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Did Sisi Just Become Macron’s Favorite Dictator?

Did Sisi Just Become Macron’s Favorite Dictator?

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Friday 11 December 202012:17 pm
إقرأ باللغة العربية:

هل أصبح السيسي الديكتاتور المفضّل لماكرون؟

"I will not make matters of military defense and economic cooperation conditional upon these [human rights] disagreements... I think it is more effective to have a policy of demanding dialogue than a policy of boycott, which would only reduce the effectiveness of one of our partners in the fight against terrorism and for regional stability.”

This was an excerpt from a statement made by French President Emmanuel Macron on Monday Dec 7th, 2020 at a joint press conference with the Egyptian President Abdel Fattah al-Sisi at the Élysée presidential palace in the French capital Paris.

La Republique decorates a dictator for it considers Egypt a strategic ally against the ‘Turkish threat’”

Preceded by an official welcome parade on Monday in recognition of the first Arab president to visit Paris after the recent strained polemics with the Muslim world, this much-needed gift provided by the French President to his guest – just a few weeks before US President Donald Trump leaves office – comes following what the French president described as an anti-French "hate campaign" (in reference to the boycott of French goods in parts of the Muslim world after cartoons of the Prophet Mohammed were published). It also coincides with French anger over Cairo’s record of human rights violations, with 17 French and international human rights groups signing a joint statement accusing the French administration of turning a blind eye to Sisi's increasing freedom violations. Executive director of the Human Rights Watch Kenneth Roth sees that “Sisi has skillfully played his hand to appeal to European interests, portraying himself as a bulwark against terrorism and migration, a friend of Israel, and a prolific purchaser of arms.”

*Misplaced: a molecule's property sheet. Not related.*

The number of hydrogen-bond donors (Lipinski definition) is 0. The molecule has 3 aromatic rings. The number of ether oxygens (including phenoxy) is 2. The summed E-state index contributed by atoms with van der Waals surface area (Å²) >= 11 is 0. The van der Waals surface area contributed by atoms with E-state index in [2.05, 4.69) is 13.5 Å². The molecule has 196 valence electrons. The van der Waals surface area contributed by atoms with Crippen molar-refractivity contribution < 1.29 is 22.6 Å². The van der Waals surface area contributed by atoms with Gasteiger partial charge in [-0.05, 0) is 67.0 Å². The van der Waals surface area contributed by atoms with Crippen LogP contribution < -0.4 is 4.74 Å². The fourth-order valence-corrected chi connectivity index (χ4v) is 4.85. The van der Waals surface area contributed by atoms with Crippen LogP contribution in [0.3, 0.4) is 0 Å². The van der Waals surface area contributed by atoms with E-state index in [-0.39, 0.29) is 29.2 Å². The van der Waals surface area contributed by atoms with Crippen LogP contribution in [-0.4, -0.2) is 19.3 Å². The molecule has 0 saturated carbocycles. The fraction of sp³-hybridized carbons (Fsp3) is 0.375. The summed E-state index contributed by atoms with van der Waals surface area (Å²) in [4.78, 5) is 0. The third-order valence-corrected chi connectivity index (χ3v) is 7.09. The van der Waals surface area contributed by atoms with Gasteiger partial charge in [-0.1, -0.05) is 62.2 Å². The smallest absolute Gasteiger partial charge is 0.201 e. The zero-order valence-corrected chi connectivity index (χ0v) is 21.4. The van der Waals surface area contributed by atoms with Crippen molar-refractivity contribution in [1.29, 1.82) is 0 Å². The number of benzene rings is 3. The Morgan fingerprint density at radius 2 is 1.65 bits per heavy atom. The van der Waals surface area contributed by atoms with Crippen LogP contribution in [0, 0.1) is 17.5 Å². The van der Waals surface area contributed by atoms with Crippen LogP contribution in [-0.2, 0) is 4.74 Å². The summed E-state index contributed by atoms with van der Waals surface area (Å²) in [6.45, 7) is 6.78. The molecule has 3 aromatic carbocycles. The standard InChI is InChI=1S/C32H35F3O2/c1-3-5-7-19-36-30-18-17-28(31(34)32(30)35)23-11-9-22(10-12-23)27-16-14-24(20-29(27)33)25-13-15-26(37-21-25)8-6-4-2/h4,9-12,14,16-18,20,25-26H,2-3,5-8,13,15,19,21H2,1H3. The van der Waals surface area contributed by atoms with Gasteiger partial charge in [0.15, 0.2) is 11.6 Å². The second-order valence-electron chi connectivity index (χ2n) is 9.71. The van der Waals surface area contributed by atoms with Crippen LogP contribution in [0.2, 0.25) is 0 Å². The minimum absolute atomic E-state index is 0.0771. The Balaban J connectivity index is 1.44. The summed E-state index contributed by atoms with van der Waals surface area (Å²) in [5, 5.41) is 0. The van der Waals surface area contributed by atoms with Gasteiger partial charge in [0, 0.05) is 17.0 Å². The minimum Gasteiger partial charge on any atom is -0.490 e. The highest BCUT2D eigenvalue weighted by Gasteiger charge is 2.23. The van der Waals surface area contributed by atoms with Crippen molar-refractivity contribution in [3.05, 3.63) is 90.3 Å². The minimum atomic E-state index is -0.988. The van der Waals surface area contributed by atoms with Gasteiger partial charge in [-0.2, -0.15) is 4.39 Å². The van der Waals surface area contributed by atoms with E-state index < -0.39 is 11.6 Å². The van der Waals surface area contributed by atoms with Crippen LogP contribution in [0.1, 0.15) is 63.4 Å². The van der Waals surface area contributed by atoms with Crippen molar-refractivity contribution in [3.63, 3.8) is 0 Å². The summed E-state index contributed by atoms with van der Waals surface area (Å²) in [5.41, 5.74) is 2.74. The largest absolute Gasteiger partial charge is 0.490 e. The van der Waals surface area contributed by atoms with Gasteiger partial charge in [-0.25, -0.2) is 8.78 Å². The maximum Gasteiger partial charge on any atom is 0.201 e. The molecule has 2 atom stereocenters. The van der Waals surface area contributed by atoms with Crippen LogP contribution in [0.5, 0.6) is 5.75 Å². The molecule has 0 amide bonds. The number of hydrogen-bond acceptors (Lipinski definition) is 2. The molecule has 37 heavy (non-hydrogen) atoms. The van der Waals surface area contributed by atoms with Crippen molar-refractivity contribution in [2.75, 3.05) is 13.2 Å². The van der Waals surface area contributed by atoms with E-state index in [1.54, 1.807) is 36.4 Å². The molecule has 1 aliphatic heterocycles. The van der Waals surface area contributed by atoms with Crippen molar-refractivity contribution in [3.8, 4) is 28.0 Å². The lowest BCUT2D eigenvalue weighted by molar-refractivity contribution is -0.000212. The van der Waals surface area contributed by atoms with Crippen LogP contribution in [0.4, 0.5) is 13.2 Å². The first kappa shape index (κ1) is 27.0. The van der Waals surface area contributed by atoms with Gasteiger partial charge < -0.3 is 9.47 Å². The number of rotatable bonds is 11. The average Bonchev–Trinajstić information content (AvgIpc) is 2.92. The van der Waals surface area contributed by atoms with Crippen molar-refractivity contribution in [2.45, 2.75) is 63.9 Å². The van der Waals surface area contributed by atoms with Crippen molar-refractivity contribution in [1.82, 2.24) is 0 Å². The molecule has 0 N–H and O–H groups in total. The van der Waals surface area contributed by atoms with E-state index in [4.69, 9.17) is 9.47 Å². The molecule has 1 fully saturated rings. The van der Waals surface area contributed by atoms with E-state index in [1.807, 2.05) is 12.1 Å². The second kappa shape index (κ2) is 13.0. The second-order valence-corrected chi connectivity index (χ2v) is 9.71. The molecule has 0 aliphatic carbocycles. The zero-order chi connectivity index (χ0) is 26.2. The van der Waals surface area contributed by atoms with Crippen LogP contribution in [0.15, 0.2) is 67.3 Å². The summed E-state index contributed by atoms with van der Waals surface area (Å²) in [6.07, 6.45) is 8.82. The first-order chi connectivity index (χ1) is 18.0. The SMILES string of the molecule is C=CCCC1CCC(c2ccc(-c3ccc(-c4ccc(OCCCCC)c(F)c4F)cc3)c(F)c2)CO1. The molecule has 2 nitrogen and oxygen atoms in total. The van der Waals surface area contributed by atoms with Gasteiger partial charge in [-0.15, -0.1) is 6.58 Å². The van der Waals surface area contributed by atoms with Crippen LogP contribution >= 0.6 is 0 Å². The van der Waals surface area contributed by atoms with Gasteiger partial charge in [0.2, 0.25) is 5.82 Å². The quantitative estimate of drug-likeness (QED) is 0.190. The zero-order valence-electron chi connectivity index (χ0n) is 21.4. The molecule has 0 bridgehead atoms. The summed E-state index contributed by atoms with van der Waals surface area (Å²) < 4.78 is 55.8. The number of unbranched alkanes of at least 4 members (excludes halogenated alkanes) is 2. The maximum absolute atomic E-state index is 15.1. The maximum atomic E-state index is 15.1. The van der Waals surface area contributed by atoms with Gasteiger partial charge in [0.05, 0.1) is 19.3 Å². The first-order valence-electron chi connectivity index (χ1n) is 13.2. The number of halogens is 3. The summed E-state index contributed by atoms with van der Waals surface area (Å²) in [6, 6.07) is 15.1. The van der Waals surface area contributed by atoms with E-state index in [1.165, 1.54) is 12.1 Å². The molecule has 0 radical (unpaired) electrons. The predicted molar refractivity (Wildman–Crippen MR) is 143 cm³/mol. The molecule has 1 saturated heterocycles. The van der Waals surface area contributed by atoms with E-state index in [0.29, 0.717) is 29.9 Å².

Sisi’s visit to Paris, paved for weeks by French Foreign Minister and personal friend of Sisi, Jean-Yves Le Drian, following his quick visit to Cairo last month, came at a convenient time for the Egyptian president to seize a rare opportunity to negotiate with France over several regional dossiers. Undoubtedly, he has not forgotten Macron’s statements during his visit to Cairo in late January 2019, where he expressed his sorrow over the deterioration of the human rights situation in Egypt.

France’s La Tribune considered that this latest visit will turn a new page on the nearly two-year silent French-Egyptian disagreement over Egypt’s human rights situation and will return France to ‘RealPolitik’ (real politics) and pragmatic thinking especially with the Turkish expansion east of the Mediterranean and deep within Africa.

This much-needed gift provided by the French President to his guest coincides with French anger over Cairo’s record of human rights violations thus turning a blind eye to Sisi's increasing violations in Egypt.

Following the loss of Libya’s strategic Al-Watiya Air Base on the border with Tripoli to the Turkish military in May, Paris sought to push Egypt into launching a heavy military intervention in order to support retired General Khalifa Haftar and his militias in the wake of successive defeats and his need for territorial backing that will not be possible except through the Salloum border gate between Egypt and Libya, according to an article published on the Mond Afrique website by French journalist Nicolas Beau.